How Swim Coaches Can Help Swimmers Be More Focused
“Focus!” my coach would bellow across the pool deck, his voice booming along the surface of the water.
Our group was hanging off the side of the wall, huffing and puffing into the gutter, counting down those precious seconds until we would be sent off into another 200 fast of best stroke.
Ten seconds of breath-catching until the send-off…
The red hand glanced the top of the clock, and I pushed off, my mind flush with exasperation.
Focus on what!?
How fast my teammate is going? How tired I am? How my dolphin kick feels lousy today? How about that there was only three weeks until the big meet, and I wasn’t showing the improvement necessary to accomplish my goals? Oh, don’t worry — I’m super focused on that!
This scenario played more times than I can count over my years of age group and senior swimming.
“Focus” was one of those buzzwords that was thrown around without much backstory or explanation. Sure, getting yelled focus at me was a reminder to think really hard, but about what I didn’t always know. I was too preoccupied with gulping down oxygen to bother asking.
It wasn’t until years later that I came to appreciate what my coaches had been hollering at me all that time.
That being better focused meant I would find more enjoyment from my time at practice. That the time I logged between the flags would be hilariously more effective. And that the resulting surge in mastery and confidence would translate into faster swimming down the road.
Below is a checklist of ways that you can help your own swimmers sharpen their focus. No matter how dialed in your athletes are, there is always room to be smarter and more efficient with how their attention and concentration is used at the pool.
Some of the things are from experience (journaling, in particular), while others, such as self-talk, are based in the sciences. Some are obvious, while others less so. All are nearly immediately actionable.
Altogether, we got a dozen things swim coaches can do to sharpen the focus of their athletes.
Let’s focus on the focusing!
Focused Swimmers Work Harder and Have More Fun Doing It
You already know the dealio when it comes to focused swimmers.
This type of swimmer is engaged in what they are doing. They are more likely to find intrinsic pleasure in what they are doing when they are mentally immersed in the challenge of it.
They swim better. They get a kick out of it. And because they are enjoying themselves, they are more likely to keeping coming back to the pool and putting in work. A more focused swimmer kicks off a cycle of improvement that starts with the simple act of being more engaged and focused at practice.
On the other end of things, we have the unfocused athlete.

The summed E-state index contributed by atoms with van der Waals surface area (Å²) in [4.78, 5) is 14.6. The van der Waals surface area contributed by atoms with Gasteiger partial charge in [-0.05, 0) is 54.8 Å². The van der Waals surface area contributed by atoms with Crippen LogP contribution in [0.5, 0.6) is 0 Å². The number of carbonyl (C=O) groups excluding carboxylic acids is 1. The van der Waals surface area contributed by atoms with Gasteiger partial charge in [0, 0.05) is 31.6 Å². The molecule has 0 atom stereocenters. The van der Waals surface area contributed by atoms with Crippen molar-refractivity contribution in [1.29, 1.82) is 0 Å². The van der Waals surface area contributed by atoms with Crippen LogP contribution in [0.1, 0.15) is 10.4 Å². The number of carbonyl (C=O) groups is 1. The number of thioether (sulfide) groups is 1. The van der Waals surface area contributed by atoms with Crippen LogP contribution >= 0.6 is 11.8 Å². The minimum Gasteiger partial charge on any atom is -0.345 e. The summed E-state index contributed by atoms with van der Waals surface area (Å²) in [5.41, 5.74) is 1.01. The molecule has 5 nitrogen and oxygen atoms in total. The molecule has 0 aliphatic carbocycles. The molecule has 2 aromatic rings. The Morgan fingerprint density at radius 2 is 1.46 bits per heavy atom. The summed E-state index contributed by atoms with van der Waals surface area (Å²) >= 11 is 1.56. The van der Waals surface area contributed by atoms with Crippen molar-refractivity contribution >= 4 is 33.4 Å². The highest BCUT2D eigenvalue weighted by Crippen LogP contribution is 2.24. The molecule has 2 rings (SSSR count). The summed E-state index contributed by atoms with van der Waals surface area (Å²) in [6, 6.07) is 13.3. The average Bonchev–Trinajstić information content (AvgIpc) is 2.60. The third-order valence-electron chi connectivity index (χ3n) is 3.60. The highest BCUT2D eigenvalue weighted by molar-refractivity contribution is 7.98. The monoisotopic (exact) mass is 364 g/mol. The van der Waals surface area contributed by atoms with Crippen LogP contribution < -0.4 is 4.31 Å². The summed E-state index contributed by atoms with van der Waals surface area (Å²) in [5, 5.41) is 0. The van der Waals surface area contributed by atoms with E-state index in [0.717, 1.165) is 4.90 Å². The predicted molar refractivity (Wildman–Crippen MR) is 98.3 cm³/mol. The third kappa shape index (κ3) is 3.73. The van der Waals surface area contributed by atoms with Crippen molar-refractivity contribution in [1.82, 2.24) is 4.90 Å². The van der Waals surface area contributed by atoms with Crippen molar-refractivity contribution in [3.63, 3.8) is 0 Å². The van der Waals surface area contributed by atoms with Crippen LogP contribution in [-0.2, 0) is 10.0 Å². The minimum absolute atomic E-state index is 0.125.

They are disengaged. Their flip-turns are slow and soft. Streamlines begin to unbuckle at the elbows and then hands. They leave late on intervals, lose count of reps and rounds, “forget” their stroke counts, worry about what other swimmers are doing, and wallow in self-doubt instead of what they can do to be better.
The unraveling of a swimmer’s focus is easier to spot than the food tray at a swim meet.
So let’s get after some different ways swim coaches can help their swimmers be more focused at the pool.
Build routines. Routines narrow focus and help to block out distractions, both the external ones and the internal stuff. Pre-race routines are a popular part of race preparation, but pre-workout routines are another way to help sharpen and automate the behaviors and attitudes you would like your swimmers to leverage. The application of a pre-workout routine teaches the body and mind to expect a certain behavior once the action is completed, so don’t underestimate the power of this kind of thing.
Clear goals and focus points at practice. Being focused comes with clarity. Swimmers should know what they are supposed to be working on and what they need to do to achieve it. Vague directions and instruction invite loose focus. “Because I said so!” isn’t the most inspirational line to use when a swimmer asks why the workout is what it is. “This set is going to help you build back-end endurance,” or “This set will help you not drown like you are wearing a wool sweater on the last lap” gives swimmers purpose, focus and encourages buy-in.
Keep it simple. Multi-tasking is something the brain doesn’t do very well. The narrower the focus, the deeper the effort and resulting performance. Avoid the urge to overload things to work on. Because there is a limited number of training opportunities, coaches will sometimes try to cram in as many focus points as possible into a set or practice. High-grade focus comes from minimizing distractions and not having your athletes bounce from cue to cue. Go deep and go simple.
Emphasize things they control. We lose ourselves in our swimming when we concentrate on our own performance. Avoid comparisons to other swimmers and emphasize mastery of self. Swimmers are comparison-making machines to begin with, and this shift in focus distracts them from doing the work they need to do.